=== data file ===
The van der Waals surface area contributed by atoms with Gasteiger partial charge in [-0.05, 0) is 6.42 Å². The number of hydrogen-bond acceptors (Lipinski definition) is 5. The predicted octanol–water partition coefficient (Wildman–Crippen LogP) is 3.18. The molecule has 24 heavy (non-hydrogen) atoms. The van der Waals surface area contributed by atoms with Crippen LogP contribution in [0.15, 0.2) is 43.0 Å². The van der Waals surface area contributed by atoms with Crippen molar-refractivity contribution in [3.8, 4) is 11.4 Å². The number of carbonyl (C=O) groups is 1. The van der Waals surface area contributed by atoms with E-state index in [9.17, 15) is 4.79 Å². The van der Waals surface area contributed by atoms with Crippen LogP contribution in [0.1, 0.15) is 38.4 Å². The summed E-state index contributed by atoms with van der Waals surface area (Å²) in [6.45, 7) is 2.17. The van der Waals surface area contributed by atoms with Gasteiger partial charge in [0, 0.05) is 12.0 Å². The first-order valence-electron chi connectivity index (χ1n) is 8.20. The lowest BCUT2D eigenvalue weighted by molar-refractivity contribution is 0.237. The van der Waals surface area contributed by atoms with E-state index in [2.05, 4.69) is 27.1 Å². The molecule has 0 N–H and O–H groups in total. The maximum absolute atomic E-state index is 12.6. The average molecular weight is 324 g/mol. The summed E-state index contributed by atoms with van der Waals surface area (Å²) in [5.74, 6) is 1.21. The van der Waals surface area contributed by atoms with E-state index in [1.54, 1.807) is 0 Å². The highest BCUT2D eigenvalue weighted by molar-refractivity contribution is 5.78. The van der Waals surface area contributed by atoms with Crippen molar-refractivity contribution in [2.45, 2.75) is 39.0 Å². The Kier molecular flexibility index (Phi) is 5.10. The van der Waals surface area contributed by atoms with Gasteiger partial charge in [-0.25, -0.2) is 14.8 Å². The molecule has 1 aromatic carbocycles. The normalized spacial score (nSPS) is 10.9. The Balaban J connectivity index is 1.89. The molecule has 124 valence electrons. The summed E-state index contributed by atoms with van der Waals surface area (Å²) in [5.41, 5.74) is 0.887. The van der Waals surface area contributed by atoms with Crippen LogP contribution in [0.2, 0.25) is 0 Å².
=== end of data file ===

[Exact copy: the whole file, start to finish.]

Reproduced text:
The van der Waals surface area contributed by atoms with Gasteiger partial charge in [-0.05, 0) is 6.42 Å². The number of hydrogen-bond acceptors (Lipinski definition) is 5. The predicted octanol–water partition coefficient (Wildman–Crippen LogP) is 3.18. The molecule has 24 heavy (non-hydrogen) atoms. The van der Waals surface area contributed by atoms with Crippen LogP contribution in [0.15, 0.2) is 43.0 Å². The van der Waals surface area contributed by atoms with Crippen molar-refractivity contribution in [3.8, 4) is 11.4 Å². The number of carbonyl (C=O) groups is 1. The van der Waals surface area contributed by atoms with E-state index in [9.17, 15) is 4.79 Å². The van der Waals surface area contributed by atoms with Crippen LogP contribution in [0.1, 0.15) is 38.4 Å². The summed E-state index contributed by atoms with van der Waals surface area (Å²) in [6.45, 7) is 2.17. The van der Waals surface area contributed by atoms with Gasteiger partial charge in [0, 0.05) is 12.0 Å². The first-order valence-electron chi connectivity index (χ1n) is 8.20. The lowest BCUT2D eigenvalue weighted by molar-refractivity contribution is 0.237. The van der Waals surface area contributed by atoms with E-state index in [2.05, 4.69) is 27.1 Å². The molecule has 0 N–H and O–H groups in total. The maximum absolute atomic E-state index is 12.6. The average molecular weight is 324 g/mol. The summed E-state index contributed by atoms with van der Waals surface area (Å²) in [5.74, 6) is 1.21. The van der Waals surface area contributed by atoms with E-state index in [1.54, 1.807) is 0 Å². The highest BCUT2D eigenvalue weighted by molar-refractivity contribution is 5.78. The van der Waals surface area contributed by atoms with Crippen molar-refractivity contribution in [2.45, 2.75) is 39.0 Å². The Kier molecular flexibility index (Phi) is 5.10. The van der Waals surface area contributed by atoms with Gasteiger partial charge in [-0.25, -0.2) is 14.8 Å². The molecule has 1 aromatic carbocycles. The normalized spacial score (nSPS) is 10.9. The Balaban J connectivity index is 1.89. The molecule has 124 valence electrons. The summed E-state index contributed by atoms with van der Waals surface area (Å²) in [5.41, 5.74) is 0.887. The van der Waals surface area contributed by atoms with Crippen LogP contribution in [0.2, 0.25) is 0 Å².